Living in the United Kingdom in the 21st century, it can be easy to forget some of the more unusual traditions practiced around the country. Surprisingly, many pagan and folk rooted traditions, such as May Pole and Morris dancing, still occur in many places around England. There are also many stranger traditions that are still practiced in small towns up and down the country, many of which draw in huge crowds. Here are eight weird and wonderful local traditions that are still celebrated in the north of England.
There are several scarecrow festivals dotted up and down the country, but the celebrations hosted in Kettlewell are perhaps the best known. Every August, residents of the small town create their own scarecrows which are positioned all around the village for visitors to admire. Guests can complete riddles along the way to compete for prizes, popping into the village hall, cafés and pubs for refreshments.
Yes, you read that correctly, this is an actual race with participants competing inside giant floating Yorkshire puddings. Conceived in 1999 by a North Yorkshire resident, the race involves baking traditional Yorkshire puddings that are large enough for a person to hop inside. The giant puds (made with 50 eggs, 25 pints of milk and four bags of flour) are coated in waterproof varnish that is usually used on boats to stop them from going soggy and disintegrating in the water. Five local children then hop inside the puddings and splash around with oars, steering them down the river on a somewhat confusing mission.
Every year on the second Sunday of September, the World Black Pudding Throwing Championships are held in Ramsbottom in Lancashire. This bizarre event dates back to the War of the Roses when apparently the two sides ran out of ammo and started hurling black puddings and Yorkshire puddings at each other. These days, it’s a cause for celebration with many visitors flocking to the town to watch locals throw black puddings at a plinth lined with Yorkshire puds, the winner being declared as the one to dislodge the most puddings.
Every Easter, the Britannia Coco-nut Dancers (known as the Nutters) dance for seven miles around the town of Bacup. This strange tradition of local clog dancers dates back to 1857 when the troupe was first formed, and every year the crowds grow bigger and bigger as more people discover the festivities. The dancers are accompanied by a whipper-in who controls the event and are accompanied by the Stacksteads Silver Band.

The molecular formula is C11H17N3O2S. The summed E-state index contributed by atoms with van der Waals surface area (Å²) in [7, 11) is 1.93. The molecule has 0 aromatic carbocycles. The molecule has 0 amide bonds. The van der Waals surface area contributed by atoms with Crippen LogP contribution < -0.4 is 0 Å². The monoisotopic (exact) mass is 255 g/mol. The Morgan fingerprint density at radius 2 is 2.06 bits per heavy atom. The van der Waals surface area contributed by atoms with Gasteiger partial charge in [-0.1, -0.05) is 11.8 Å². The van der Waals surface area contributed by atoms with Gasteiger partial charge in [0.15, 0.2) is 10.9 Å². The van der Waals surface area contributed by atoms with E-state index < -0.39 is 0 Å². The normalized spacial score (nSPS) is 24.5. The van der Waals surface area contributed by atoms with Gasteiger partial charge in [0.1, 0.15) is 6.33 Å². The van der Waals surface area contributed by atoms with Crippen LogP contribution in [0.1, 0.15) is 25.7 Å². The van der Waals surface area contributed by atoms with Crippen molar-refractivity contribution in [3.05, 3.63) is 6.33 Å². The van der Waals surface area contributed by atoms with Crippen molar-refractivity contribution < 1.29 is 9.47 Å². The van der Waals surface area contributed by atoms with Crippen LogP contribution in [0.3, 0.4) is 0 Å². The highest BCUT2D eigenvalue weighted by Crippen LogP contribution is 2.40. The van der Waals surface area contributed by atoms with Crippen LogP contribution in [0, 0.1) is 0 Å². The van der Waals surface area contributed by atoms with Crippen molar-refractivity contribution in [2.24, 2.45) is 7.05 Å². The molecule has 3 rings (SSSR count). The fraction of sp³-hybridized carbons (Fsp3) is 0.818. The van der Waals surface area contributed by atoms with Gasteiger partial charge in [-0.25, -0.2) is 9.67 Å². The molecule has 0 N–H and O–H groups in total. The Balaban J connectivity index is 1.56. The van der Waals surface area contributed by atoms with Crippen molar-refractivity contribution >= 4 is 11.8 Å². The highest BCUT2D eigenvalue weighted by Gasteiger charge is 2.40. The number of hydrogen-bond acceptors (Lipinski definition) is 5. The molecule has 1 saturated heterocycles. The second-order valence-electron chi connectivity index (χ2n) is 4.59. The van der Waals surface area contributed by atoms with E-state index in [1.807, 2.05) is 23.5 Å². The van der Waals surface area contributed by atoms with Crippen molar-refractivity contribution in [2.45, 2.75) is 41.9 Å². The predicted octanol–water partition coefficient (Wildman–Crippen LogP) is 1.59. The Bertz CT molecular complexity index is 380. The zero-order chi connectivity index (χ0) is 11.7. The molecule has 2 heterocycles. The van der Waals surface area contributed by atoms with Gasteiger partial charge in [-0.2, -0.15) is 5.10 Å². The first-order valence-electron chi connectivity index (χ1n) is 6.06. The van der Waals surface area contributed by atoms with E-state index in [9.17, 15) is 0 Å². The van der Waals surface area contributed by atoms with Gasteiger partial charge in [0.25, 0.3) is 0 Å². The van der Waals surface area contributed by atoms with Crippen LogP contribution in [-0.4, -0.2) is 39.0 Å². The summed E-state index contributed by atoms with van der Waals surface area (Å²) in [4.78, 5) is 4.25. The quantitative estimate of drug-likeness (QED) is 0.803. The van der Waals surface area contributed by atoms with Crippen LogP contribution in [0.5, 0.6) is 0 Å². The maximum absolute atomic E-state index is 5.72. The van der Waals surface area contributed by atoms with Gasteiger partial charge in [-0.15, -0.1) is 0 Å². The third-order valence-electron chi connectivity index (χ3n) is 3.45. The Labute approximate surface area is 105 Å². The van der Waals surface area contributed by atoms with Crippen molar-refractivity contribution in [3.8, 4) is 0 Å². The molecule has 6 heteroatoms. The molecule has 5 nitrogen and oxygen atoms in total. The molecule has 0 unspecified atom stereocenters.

People flock from all around the UK to compete in the annual World Worm Charming Championship in Willaston. The aim of the competition is simple: to collect as many worms as possible within just 15 minutes, coaxing them out of the ground by tapping the ground, twanging the ground with a fork or pouring liquid over the grass. Teams of three (a charmer, a picker and a counter) take a small plot of land each and after 15 minutes a winning team is announced.
Every year, the World Coal Carrying Championship takes place in the small town of Gawthorpe, near Huddersfield in Yorkshire. The race started over 40 years ago when two local coal merchants settled an argument over who was fitter by running a mile with a sack of coal slung over their shoulders. There is now a men’s and a women’s race every year, when competitors run through the streets of the town with the aim of winning the coveted title.
Have you ever fancied mud wrestling, but wished that you could try it with a tastier substance? The World Gravy Wrestling Championships are held in Stacksteads in Lancashire every August, offering willing wrestlers the chance to dive into a paddling pool of gravy and take down their opponent. At the end of the day, the local firefighters are on hand to hose down the contestants as it obviously gets quite messy.
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